Saturday, March 28, 2020

A Journal of the Plague Year, Part the Eighth - Notes from Lockdown

1. We’re among the elite few for whom lockdown actually means more freedom, having just completed our quarantine period.  We can actually leave the house to do essential things now.  Errands are surprisingly nice.

2. Lauren and I went grocery shopping this morning, for example – the first grocery run I’ve done in over two weeks.  We were well supplied for our quarantine, and our friend Eric made a couple of deliveries to us for things we’d run out of during that time, so it’s not like we were suffering.  But it was nice to go to the supermarket ourselves.

3. The grocery was not the Mad Max experience that I have been led to believe it would be by social media, which is a valuable lesson on how seriously one should take social media.  Most things were in stock.  A few things were low or rationed (I get why they ration things like toilet paper, since people are idiots and hoarding the stuff, and peanut butter or canned tuna, since those are shelf-stable protein, but why ration frozen bagels?  Seriously – this is the most goyische place I have ever lived and they’re rationing bagels?) but for the most part it was like shopping before quarantine only everyone stood further apart and the cashiers have giant plastic screens protecting them now.  You know, folks, if everyone just calms down a bit and stays home unless they have to, we’ll be okay.

4. Lauren was a bit taken aback at being reimmersed into a giant American supermarket after spending seven months in Europe where the salty snack aisle in most grocery stores is not literally a hundred yards long, as it is in the supermarket here in Our Little Town.  She took photos to send back to her host family.  It will only confirm their stereotypes.

5. We also stopped for gas, since we hadn’t done that in a fortnight and we’ve been running back and forth to the barn to feed the chickens.  Gas prices have, um, cratered?  Seriously?  I don’t remember the last time the tank was below half and it cost me less than $10 to fill it.

6. I have been trying to avoid politics as best I can because it just makes me want to run outside and do things that will not end well, but I have to admit when the President of the United States openly brags about letting American citizens die unless he gets his ass kissed, any responsible American needs to spread the word about the sheer soulless evil of that shriveled little man and his minions, cronies, lackeys, and enablers.  It is long past time for Trump to be torn down and replaced by a human being.  This is no longer really even politics at all.  It’s basic humanity.  If you still support him after his actions over the past month you have serious moral problems and need to reevaluate your life choices.

7. Seriously folks – stay the hell home unless you really need to go out for things like food, medical care, or an essential job.  Don’t listen to any elected or self-appointed nutjob who tells you otherwise.  Those dimwits don’t have your interests at heart and most of them will be dead soon if they follow their own advice.  Some of them already are.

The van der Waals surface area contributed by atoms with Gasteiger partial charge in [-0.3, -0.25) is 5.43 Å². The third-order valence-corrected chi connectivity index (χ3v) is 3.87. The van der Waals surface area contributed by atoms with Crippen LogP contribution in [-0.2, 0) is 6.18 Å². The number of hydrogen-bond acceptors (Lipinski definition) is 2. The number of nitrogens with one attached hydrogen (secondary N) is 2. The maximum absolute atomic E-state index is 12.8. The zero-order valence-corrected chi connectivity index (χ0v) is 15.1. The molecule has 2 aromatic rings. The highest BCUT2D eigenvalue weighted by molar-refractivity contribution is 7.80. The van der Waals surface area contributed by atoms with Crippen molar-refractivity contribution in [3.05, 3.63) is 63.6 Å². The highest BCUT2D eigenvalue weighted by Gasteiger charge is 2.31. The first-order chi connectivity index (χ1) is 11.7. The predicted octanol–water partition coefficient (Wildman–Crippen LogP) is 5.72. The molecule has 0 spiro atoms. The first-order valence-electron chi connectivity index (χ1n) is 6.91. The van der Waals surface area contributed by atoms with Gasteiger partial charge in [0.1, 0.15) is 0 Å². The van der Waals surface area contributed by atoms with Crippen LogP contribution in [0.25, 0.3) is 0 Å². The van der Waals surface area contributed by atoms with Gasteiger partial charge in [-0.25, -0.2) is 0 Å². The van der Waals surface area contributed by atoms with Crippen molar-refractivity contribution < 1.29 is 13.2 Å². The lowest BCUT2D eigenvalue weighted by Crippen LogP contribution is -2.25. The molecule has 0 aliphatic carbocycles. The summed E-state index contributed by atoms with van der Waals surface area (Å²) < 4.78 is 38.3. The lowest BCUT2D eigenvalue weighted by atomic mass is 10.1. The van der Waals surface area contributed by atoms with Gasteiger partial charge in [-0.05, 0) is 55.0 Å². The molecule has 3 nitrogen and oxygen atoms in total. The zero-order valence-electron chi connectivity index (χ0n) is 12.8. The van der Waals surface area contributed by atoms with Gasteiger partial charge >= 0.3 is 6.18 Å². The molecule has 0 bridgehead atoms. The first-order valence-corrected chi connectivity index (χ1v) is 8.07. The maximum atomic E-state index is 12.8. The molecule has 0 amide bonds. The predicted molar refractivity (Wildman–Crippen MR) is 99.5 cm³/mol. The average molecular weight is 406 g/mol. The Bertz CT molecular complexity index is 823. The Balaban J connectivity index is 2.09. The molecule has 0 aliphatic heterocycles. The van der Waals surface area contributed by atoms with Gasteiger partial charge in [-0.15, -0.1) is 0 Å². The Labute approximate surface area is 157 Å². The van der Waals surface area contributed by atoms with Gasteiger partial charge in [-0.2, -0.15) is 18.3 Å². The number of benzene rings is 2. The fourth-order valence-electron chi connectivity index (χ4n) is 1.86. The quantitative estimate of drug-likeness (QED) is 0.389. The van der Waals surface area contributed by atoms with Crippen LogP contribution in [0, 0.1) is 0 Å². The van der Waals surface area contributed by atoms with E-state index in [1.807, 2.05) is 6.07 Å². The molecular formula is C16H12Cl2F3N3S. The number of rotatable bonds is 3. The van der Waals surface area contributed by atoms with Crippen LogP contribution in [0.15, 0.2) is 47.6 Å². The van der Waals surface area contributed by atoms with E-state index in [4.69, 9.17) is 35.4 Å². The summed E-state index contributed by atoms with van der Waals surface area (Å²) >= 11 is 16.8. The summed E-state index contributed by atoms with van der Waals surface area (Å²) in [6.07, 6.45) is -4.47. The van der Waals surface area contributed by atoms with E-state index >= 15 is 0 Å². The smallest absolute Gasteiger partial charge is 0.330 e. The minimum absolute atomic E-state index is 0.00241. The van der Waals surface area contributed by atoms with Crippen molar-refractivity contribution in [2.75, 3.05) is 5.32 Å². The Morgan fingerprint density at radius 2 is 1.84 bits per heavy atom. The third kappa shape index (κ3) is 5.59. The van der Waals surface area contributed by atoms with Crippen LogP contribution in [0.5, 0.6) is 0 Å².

8. One of the odder consequences of having to teach from home has been the fact that I had to do a thorough cleanse of my computer desktop.  I record my compressed video class in Kaltura, which does a nice job of showing both the speaker and the computer screen in the final recording.  But this means my desktop is always going to be showing in these videos.  So I had to clean up the several thousand icons that were on there (something I do periodically anyway, and then they build up again and the cycle repeats) and choose a much less personal photo to be the wallpaper.  I ended up choosing a street scene in Stockholm that I took a couple of years back, because it is a lovely photo and reminds me of better times.  I’ve also been doing a better job of cleaning up new icons as they appear rather than waiting until they hit critical mass.  My computer desktop is eerily empty now, but at least I can pretend I’m walking down a quiet street in a country that hasn’t gone insane over the last decade.

9. Speaking of eerily empty, one of the other tasks today now that I’m no longer quarantined was to go down to Home Campus and get all the files I need to keep doing my job from home.  It’s a strange thing to be on a college campus in the middle of the semester and see only two other cars there.  I’ve read too many post-apocalyptic novels to be comfortable with that.

10. I’ve actually managed to watch some television now that I’m mostly home these days.  I haven’t done much of that for years – not out of any great moral objections (there’s a lot of great stuff on these day) but mostly because I find that it all makes me antsy and I have to leave, no matter how good it is.  But Kim and I managed to watch an entire season of The Great British Baking Show (as it is called in this country to avoid the Pillsbury folks from getting all lawyery at them) last week.  It was one of the older ones, with Sue and Mel still on it, and it was a lovely way to spend time.  There aren’t any villains, really, and you find yourself cheering for them all. 

11. Of course, at the current rate of change in a few years that show – and any show that treats food as superfluously abundant and expendable – may well be regarded as a form of pornography.

12. It’s starting to feel like spring, though.  The rabbits are outside in their hutches instead of cooped up in the basement, the chickens are at the barn, and today there have been thunderstorms because that’s just how things are in Wisconsin. 

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